Breast Cancer in the News
Alaina Giordano was fighting for the right to keep custody of her children despite having stage 4 breast cancer, but the North Carolina Supreme Court ruled against her.
Ms. Giordano is legally bound to pack up her kids, ages 6 and 11, and send them to live with their father, who now lives in Chicago. “As I write today, I deal with the difficult recognition that my children will have to live 800 miles away from me, until my appeal can be heard. In the wake of this legal decision, my children and I now must grieve the pending loss of each other,” she wrote in a press release.
The Chicago Tribune quotes Jeffrey Leving, the father’s attorney, “We hope the mother will be supportive of the children’s relocation process and not engage in tactics that are designed to influence the children in a negative manner. The children should not be put in the middle of the court process.”
Divorce and custody cases are never clear cut. There’s always more to the story that outside observers will never know. But we do know this much. Earlier in this custody case, Judge Nancy Gordon cited forensic psychologist Dr. Helen Brantley when she made her decision: “The more contact [the children] have with the non-ill parent, the better they do. They divide their world into the cancer world and a free of cancer world. Children want a normal childhood, and it is not normal with an ill parent.”
As disturbing as it is for a child to have an ill parent, it boggles the mind to think about the psychological toll of a forced separation while that parent is fighting for life.
The original order is still awaiting appeal, but the wheels are in motion and the children will be relocated before the start of the school year. Meanwhile, Ms. Giordano will be taking part in a clinical trial in the hopes that her cancer does not progress. The clinical trial is not available in Chicago and, according to Time, the beleaguered mom said, “I’m damned if I do, and I’m damned if I don’t. I’m forced to make a decision between seeing my kids every day and not living as long to be their mom.”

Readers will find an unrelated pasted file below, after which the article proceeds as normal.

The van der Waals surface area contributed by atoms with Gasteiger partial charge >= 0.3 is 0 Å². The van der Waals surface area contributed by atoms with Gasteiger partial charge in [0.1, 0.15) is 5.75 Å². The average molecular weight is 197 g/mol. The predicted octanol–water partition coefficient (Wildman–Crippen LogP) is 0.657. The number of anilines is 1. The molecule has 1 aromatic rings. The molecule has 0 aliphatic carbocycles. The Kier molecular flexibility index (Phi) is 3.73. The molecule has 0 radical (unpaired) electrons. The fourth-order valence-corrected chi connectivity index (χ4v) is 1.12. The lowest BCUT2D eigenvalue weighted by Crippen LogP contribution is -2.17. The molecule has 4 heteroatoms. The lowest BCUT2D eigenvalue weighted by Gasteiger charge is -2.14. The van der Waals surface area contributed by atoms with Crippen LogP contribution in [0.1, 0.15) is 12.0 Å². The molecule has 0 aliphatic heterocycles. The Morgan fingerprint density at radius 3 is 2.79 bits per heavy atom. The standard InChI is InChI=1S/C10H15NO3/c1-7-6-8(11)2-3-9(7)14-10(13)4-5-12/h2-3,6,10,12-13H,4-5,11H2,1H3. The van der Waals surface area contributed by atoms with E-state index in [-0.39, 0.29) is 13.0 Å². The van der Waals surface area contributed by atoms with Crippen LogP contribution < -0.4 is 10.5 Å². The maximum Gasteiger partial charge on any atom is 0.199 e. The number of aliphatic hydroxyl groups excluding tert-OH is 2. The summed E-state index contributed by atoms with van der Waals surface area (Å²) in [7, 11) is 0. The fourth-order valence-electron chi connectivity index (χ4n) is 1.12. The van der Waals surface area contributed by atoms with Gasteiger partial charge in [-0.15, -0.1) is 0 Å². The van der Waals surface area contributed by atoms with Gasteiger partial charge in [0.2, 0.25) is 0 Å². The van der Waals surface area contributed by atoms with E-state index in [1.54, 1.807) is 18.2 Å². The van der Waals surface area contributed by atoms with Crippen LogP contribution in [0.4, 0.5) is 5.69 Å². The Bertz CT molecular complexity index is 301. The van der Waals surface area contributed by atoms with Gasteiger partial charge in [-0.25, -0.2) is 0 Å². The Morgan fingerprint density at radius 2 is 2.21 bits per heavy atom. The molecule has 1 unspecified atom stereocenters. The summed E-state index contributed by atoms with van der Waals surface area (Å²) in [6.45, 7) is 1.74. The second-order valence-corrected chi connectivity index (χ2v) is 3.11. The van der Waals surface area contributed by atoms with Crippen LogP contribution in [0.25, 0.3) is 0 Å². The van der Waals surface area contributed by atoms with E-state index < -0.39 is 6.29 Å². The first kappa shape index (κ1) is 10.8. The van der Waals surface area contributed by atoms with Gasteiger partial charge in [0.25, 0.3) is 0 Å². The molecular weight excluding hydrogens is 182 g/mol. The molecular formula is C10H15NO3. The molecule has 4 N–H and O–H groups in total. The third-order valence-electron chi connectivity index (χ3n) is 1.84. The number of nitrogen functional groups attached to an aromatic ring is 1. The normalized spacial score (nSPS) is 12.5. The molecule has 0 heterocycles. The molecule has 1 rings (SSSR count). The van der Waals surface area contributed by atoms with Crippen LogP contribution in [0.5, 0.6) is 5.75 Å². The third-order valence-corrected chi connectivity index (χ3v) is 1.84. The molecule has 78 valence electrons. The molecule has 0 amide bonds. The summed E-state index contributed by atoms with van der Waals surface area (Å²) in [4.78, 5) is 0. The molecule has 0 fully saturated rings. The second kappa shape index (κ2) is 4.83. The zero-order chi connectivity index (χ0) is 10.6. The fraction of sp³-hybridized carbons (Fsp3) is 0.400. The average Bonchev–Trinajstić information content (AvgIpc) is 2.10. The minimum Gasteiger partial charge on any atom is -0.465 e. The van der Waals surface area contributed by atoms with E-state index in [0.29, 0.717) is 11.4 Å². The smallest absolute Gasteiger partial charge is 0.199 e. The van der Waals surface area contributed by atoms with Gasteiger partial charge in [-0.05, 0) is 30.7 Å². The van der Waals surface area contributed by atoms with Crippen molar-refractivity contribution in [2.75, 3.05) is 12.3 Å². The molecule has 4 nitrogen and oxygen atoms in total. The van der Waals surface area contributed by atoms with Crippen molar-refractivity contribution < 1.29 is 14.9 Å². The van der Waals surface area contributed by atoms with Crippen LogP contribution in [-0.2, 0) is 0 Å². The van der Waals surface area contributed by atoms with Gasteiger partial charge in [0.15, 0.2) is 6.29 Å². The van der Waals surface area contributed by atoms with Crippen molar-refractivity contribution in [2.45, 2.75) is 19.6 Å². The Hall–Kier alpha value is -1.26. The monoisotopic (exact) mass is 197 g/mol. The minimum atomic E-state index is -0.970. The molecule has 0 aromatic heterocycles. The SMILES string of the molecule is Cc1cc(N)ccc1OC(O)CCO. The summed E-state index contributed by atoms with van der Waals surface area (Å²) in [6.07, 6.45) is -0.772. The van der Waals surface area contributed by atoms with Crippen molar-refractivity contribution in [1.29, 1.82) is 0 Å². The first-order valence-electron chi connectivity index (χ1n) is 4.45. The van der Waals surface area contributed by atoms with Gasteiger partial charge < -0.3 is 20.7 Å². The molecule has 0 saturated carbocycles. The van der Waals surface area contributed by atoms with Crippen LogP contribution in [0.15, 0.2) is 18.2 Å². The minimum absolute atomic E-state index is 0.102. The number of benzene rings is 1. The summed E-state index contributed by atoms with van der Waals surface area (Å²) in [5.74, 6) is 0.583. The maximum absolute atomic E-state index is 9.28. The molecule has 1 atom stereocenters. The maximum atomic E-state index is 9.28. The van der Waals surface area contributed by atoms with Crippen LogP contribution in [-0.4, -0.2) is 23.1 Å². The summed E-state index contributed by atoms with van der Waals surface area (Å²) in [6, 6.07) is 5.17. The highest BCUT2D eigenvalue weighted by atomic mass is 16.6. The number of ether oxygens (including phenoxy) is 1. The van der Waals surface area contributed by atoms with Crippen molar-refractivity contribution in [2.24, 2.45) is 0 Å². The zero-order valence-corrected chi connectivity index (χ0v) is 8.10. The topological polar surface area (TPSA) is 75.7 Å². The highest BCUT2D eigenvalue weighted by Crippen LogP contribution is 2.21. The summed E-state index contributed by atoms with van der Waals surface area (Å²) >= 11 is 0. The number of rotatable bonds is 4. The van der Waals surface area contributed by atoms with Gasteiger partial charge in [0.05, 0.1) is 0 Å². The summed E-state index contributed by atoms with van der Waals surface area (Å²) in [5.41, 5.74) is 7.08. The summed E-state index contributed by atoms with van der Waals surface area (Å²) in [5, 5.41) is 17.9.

Alaina Giordano hasn’t given up on her fight with breast cancer or her fight with the legal system. Here’s more from her press release:
“I am receiving world-class care for my cancer here in Durham, with an amazing team of doctors at Duke. They, I believe, give me the best chance to fight my disease and to give me the quality of life I will need so I may commute to visit my kids. And, make no mistake, I will travel to Chicago to see my kids on a regular basis. They will benefit from the love and support of their mom — not just across the miles.
“Most importantly, they will know that I will continue to crusade for a successful appeal in my case, to keep alive the prospect that they may be allowed to return home, to Durham. Additionally, I hope to work hard to get laws changed, here in North Carolina and nationwide, to eliminate medical bias as a deciding factor in custody cases. My crusade begins today, and I hope my supporters who have numbered in the hundreds of thousands will now use their fervent energy to lobby for laws to be changed in their states as well.
“To my supporters, I must say that you have been, after my children, the brightest spot for me in an otherwise dark period in my life. This case has made my cancer battle that much more difficult, but I have awakened to get my treatments — and to face each day — because I love my children and want to give them everything they need. Thank you to those who have helped me draw strength from your encouraging words, and may we all be blessed with better days.”
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